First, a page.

wareham casino 082219

A rendering of the casino showing the building and race track to the right and the baseball field to the left.

Town officials are weighing in on the impact that a proposed new casino and horse racetrack in Wareham could have on Bourne.

Officials have expressed cautionary optimism over the new venture.

The mixed-use $300-million project would be developed on 275 acres off Glen Charlie Road, to the north of Route 25 in Wareham—a quick drive from Bourne.

Dubbed Wareham Park, it would feature a thoroughbred racing facility with a one-mile racetrack; a ballpark for the Wareham Gatemen of the Cape Cod Baseball League; a hotel; and a sports complex with permanent fields and other athletic facilities.

State law allows for up to three casino licenses and a slots parlor in Massachusetts. Plainridge Park Casino, near the Rhode Island-Massachusetts border, holds the one slots license. Wynn Resorts Ltd. opened its $2.6 billion casino, Encore Boston Harbor on June 23. MGM Springfield casino opened to the public in August 2018.

Wareham Selectmen Peter Teitelbaum has said that the land the complex would be built on would need to be rezoned. That would require a two-thirds majority approval by voters at Town Meeting.

Currently, the land is zoned residential, although a gravel operation is now run on the property. Mr. Teitelbaum has also said that the developers would be looking for a new on/off ramp from Route 25 so visitors would not have to drive down Glen Charlie Road.

Reaction in Bourne to the project has been guarded but hopeful. Bourne Board of Selectmen chairman Judith M. Froman declined to comment for the other board members, but said she was confident the project would prove beneficial to Bourne.

“My personal thought in relation to the Town of Bourne is that we can turn whatever happens into a positive,” Ms. Froman said.

Selectman Peter J. Meier said the casino would be a financial boon for Wareham.

He said that upward of a thousand jobs would be created and the town would collect an annual $5 million host community fee.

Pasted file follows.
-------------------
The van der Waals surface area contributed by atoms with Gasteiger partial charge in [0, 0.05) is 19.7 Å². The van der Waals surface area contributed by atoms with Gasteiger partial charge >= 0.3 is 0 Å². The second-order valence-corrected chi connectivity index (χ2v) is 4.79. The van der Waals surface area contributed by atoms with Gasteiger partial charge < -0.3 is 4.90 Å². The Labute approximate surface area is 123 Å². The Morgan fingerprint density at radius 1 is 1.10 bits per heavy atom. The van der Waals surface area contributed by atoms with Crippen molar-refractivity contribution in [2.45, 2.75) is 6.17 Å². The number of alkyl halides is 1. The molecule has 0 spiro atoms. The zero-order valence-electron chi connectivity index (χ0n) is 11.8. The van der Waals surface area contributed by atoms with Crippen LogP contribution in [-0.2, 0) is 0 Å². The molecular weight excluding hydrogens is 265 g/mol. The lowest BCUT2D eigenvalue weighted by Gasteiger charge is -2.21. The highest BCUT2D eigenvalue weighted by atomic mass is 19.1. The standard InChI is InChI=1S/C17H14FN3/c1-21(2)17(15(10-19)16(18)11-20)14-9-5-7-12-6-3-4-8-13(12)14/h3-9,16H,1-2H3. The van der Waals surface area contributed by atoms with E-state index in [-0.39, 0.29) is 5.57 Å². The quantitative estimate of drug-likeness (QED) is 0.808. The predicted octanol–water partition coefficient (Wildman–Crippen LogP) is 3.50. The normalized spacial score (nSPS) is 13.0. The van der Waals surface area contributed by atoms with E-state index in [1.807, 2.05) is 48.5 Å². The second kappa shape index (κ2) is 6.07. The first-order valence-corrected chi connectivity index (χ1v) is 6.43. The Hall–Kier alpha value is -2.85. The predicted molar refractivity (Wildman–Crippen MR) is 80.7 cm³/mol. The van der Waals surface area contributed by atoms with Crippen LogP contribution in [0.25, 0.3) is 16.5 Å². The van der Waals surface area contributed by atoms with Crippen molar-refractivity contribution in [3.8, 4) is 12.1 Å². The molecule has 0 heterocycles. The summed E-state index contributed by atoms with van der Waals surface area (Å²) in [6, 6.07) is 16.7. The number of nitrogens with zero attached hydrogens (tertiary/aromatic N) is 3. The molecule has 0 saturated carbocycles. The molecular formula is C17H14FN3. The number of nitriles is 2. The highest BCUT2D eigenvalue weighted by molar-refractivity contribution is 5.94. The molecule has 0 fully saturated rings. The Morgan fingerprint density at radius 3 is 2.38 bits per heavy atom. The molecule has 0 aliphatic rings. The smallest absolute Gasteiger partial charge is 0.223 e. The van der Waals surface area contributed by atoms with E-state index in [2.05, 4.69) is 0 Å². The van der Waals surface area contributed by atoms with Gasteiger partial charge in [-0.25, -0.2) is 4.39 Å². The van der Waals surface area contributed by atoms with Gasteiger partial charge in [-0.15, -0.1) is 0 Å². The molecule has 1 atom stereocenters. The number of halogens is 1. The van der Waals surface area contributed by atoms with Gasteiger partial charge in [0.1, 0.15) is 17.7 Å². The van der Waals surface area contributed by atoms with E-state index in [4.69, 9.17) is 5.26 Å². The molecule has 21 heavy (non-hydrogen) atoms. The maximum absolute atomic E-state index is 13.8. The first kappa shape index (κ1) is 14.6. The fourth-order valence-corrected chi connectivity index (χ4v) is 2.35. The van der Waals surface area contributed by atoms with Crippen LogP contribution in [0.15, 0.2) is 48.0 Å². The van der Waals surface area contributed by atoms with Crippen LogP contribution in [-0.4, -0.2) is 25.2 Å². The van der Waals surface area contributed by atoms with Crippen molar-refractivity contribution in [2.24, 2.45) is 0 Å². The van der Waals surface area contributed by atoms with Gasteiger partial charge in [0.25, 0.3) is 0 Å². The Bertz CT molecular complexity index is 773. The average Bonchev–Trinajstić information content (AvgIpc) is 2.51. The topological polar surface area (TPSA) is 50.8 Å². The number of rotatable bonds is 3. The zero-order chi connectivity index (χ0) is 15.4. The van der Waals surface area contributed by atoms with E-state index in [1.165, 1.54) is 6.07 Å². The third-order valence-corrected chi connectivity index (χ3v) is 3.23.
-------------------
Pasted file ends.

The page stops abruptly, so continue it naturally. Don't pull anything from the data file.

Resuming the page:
Mr. Meier did express concerns about the new facility’s wastewater creation, whether that flow will somehow wind up in the Cape Cod Canal, and what kind of effect that will have on the canal’s waters and marine life.

He also expressed concerns about potential traffic impacts to Bourne as a neighboring community.

“The board of selectmen has great working relationships with the town administrator in Wareham and the Wareham board of selectmen, and I hope that through this process that dialogue continues,” he said.

From an economic development perspective, Mr. Meier said the new facility could provide customers to businesses already in Bourne or looking to open in the downtown business district. He said that people who choose to vacation at the complex’s hotel might venture out and come to Buzzards Bay “to frequent our places.”

“That’s why the boards of selectmen in both towns need to work together, and make it a win-win for both towns,” he said.

Planning board chairman Steven P. Strojny agreed. Mr. Strojny said that Wareham has always been a good neighbor to Bourne and he “looks forward to talking with them about how the two towns can benefit from this.”

Mr. Strojny said his philosophy has always been that people in Bourne should consider themselves one town and not seven villages. By the same token, Bourne should not look at what is best only for it, but what is best for the area, including Wareham, Sandwich, Falmouth and Mashpee.

“I’ve always been eager and anxious to work with other towns to help each other out,” he said.

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